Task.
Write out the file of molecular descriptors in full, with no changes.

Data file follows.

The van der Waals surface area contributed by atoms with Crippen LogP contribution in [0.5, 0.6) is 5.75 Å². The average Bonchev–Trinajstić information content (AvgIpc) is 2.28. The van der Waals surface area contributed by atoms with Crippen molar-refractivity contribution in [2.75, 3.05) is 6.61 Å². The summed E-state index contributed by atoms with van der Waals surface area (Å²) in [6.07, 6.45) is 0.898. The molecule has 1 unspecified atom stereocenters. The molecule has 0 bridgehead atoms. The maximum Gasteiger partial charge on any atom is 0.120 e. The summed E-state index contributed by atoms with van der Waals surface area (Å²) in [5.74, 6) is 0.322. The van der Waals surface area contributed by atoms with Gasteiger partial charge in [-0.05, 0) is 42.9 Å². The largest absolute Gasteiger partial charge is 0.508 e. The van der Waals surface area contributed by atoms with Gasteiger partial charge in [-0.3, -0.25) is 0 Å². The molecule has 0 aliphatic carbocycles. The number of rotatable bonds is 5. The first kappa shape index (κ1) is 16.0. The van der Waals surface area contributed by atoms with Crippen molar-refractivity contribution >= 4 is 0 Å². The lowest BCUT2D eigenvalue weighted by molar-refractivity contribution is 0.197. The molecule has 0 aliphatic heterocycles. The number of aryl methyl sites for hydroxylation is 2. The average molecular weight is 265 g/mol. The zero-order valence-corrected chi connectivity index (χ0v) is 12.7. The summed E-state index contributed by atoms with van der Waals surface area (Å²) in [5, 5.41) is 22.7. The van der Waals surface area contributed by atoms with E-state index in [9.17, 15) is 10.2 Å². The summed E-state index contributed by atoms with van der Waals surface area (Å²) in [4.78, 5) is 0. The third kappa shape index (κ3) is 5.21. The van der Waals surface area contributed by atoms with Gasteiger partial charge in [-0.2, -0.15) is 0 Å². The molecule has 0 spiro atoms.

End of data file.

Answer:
The van der Waals surface area contributed by atoms with Crippen LogP contribution in [0.5, 0.6) is 5.75 Å². The average Bonchev–Trinajstić information content (AvgIpc) is 2.28. The van der Waals surface area contributed by atoms with Crippen molar-refractivity contribution in [2.75, 3.05) is 6.61 Å². The summed E-state index contributed by atoms with van der Waals surface area (Å²) in [6.07, 6.45) is 0.898. The molecule has 1 unspecified atom stereocenters. The molecule has 0 bridgehead atoms. The maximum Gasteiger partial charge on any atom is 0.120 e. The summed E-state index contributed by atoms with van der Waals surface area (Å²) in [5.74, 6) is 0.322. The van der Waals surface area contributed by atoms with Gasteiger partial charge in [-0.05, 0) is 42.9 Å². The largest absolute Gasteiger partial charge is 0.508 e. The van der Waals surface area contributed by atoms with Gasteiger partial charge in [-0.3, -0.25) is 0 Å². The molecule has 0 aliphatic carbocycles. The number of rotatable bonds is 5. The first kappa shape index (κ1) is 16.0. The van der Waals surface area contributed by atoms with Crippen molar-refractivity contribution >= 4 is 0 Å². The lowest BCUT2D eigenvalue weighted by molar-refractivity contribution is 0.197. The molecule has 0 aliphatic heterocycles. The number of aryl methyl sites for hydroxylation is 2. The average molecular weight is 265 g/mol. The zero-order valence-corrected chi connectivity index (χ0v) is 12.7. The summed E-state index contributed by atoms with van der Waals surface area (Å²) in [5, 5.41) is 22.7. The van der Waals surface area contributed by atoms with E-state index in [9.17, 15) is 10.2 Å². The summed E-state index contributed by atoms with van der Waals surface area (Å²) in [4.78, 5) is 0. The third kappa shape index (κ3) is 5.21. The van der Waals surface area contributed by atoms with Gasteiger partial charge in [-0.2, -0.15) is 0 Å². The molecule has 0 spiro atoms.